The (kinda) reformed Smashing Pumpkins sound (kinda) great again
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The Smashing Pumpkins - ‘Solara’
Part of me wants to slam this new song from The Smashing Pumpkins because they neglected to include D’arcy Wretsky in their reformation plans. But without knowing exactly what’s going on with the band in an interpersonal sense, it’s probably best that I stay completely focused on the music.
Which is probably for the best, because ‘Solara’ is honestly one of the best Pumpkins tunes in 20 years. It won’t quite move you the way Siamese Dream or Melon Collie… did when you first heard them, because music is different now, and you’re a different person too. But the guitars are big, Corgan’s hook is vicious and catchy, and… it just sounds like The Smashing pumpkins, you know?
There will almost definitely be a new album announced soon and I bet they’ll be back in Australia before long as well.
Say Lou Lou - ‘Ana’
Sisterly duo Say Lou Lou have clearly drawn more inspiration from 90s trip hop than the work of their incredibly influential father (Steve Kilbey). Everything about this song - the melodies, the big, sweeping strings, the generally dour, heart-aching mood - takes us back 20 years, and that is not a bad thing. Particularly considering they do it really, really damn well. Keep an ear out for their new album, which should be out in September.
Kamasi Washington - ‘Street Fighter Mas’
The coolest fugure in modern jazz blows our minds once again with the ultra-smooth ‘Street Fighter Mas’. A huge choir takes the main melody here, while squelchy bass keeps us grounded and Washington’s peerless sax work just soars off as if it has a mind of its own. If this is lounge music, I’m literally never leaving the lounge. I’ll die in the fucking lounge.
Jorja Smith - ‘Blue Lights’/‘Where Did I Go?’
Jorja Smith has the world at her feet right now. She’s 21, she’s one of the biggest new artists on the planet, with literally tens of millions of streams on every platform, and it’s all because she’s making music of supreme quality.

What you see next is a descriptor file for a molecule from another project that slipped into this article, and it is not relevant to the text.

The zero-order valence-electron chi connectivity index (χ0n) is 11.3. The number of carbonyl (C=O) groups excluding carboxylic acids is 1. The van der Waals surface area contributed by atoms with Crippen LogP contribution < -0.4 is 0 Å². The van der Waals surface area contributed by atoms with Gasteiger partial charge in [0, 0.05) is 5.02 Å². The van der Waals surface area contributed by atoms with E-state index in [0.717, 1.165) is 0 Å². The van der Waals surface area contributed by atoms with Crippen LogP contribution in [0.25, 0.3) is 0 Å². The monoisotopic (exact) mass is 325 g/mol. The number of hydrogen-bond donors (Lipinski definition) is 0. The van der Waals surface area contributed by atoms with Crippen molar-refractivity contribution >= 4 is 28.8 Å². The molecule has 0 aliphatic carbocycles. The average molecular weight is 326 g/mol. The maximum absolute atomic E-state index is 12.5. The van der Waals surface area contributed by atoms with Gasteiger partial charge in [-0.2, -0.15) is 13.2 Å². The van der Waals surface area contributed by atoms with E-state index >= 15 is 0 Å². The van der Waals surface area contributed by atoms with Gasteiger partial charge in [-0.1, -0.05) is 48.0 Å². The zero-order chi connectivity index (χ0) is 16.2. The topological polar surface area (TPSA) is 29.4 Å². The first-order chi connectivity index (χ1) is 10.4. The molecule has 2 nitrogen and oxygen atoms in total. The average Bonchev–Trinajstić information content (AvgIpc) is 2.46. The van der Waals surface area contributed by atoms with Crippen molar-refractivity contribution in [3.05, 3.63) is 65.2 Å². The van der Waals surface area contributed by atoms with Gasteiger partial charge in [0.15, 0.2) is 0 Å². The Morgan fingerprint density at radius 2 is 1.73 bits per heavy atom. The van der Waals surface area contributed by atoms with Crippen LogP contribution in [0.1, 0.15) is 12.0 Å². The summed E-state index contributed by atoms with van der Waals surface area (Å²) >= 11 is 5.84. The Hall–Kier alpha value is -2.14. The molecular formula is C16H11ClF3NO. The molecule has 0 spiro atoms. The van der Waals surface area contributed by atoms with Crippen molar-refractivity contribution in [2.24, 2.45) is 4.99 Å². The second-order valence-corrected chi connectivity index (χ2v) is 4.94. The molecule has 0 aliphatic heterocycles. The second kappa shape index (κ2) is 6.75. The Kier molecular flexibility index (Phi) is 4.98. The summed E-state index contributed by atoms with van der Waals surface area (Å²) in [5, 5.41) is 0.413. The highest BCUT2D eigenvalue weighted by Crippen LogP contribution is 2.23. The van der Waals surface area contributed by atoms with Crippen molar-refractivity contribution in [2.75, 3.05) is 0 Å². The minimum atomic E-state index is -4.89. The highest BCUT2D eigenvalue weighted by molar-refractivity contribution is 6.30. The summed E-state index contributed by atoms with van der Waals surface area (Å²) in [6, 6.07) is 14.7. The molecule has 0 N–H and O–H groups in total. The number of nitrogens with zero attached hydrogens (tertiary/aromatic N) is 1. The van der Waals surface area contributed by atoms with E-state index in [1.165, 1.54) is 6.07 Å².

In both ‘Blue Lights’ and ‘Where Did I Go?’, it sounds like she’s singing directly from her soul. There’s a realness in her voice that isn’t easily confected. Add to that some production that might make you a little nostalgic for the 90s, and she’s clearly onto something good.
Here’s hoping she wastes no time getting to Australia to show us what she has when it comes to playing live.
Black Rock Band - ‘Bininj Kunborrk’
These Northern Territory rockers just released their debut album Struggle and are ready to show Australia that they’re one of the most exciting new bands around. ‘Bininj Kunborrk’ is a lively track that serves as a bit of a statement of intent; the band want to share their culture with anyone who will listen. With music as energetic, passionate and just plain good as this, anyone who doesn’t is seriously missing out.
Luluc - ‘Spring’
The pastoral beauty of Luluc hasn’t abated one bit in the four years since their excellent Passerby record. If ‘Spring’ is any indication of what their new record Sculptor will sound like, then we very much look forward to hearing more. We won’t have to wait long; it will be out mid next month.
DeJ Loaf - ‘Liberated’ (ft. Leon Bridges)
On ‘Liberated’, DeJ Loaf’s modern R&B gets a Caribbean workover courtesy of some sweet steel drums and a little injection of classic 60s soul thanks to a guest turn from our dear friend Leon Bridges. It lives up to the heady promise these three very exciting elements offer, proving you can never have too much of a good thing.
Villagers - ‘A Trick of the Light’
Utter class from Conor O’Brien in his Villagers project once again. But we expected no less. Perfectly considered, intelligent, sweet and precisely produced indie folk with plenty of intelligent pop songwriting touches that have always set his work apart from the many artists who tread a similar path. The fourth Villagers record, The Art Of Pretending To Swim, will be out in September.
Fraser A. Gorman - ‘Walking to Oman’s’
The ever-charming Fraser A. Gorman has just come off the road in support of Iron & Wine and is getting ready to foist a whole new bunch of music on us before the year is through. ‘Walking To Oman’s’ has Gorman back doing exactly what he does best, spinning tales with rich imagery, clever poetic flourishes and a whole bunch of down-to-earth, relatable references. He feels like a friend and we’re glad he’s back in town.
Xavier Rudd - ‘Storm Boy’
The title track from Xavier Rudd’s latest record is honestly exactly as you’re expecting from him. Great guitar work, smooth, pseudo-Paul Simon vocals and a whole bunch of lyrics that riff about our connection with the land. It’s meaningful writing, wrapped up in a very slick package.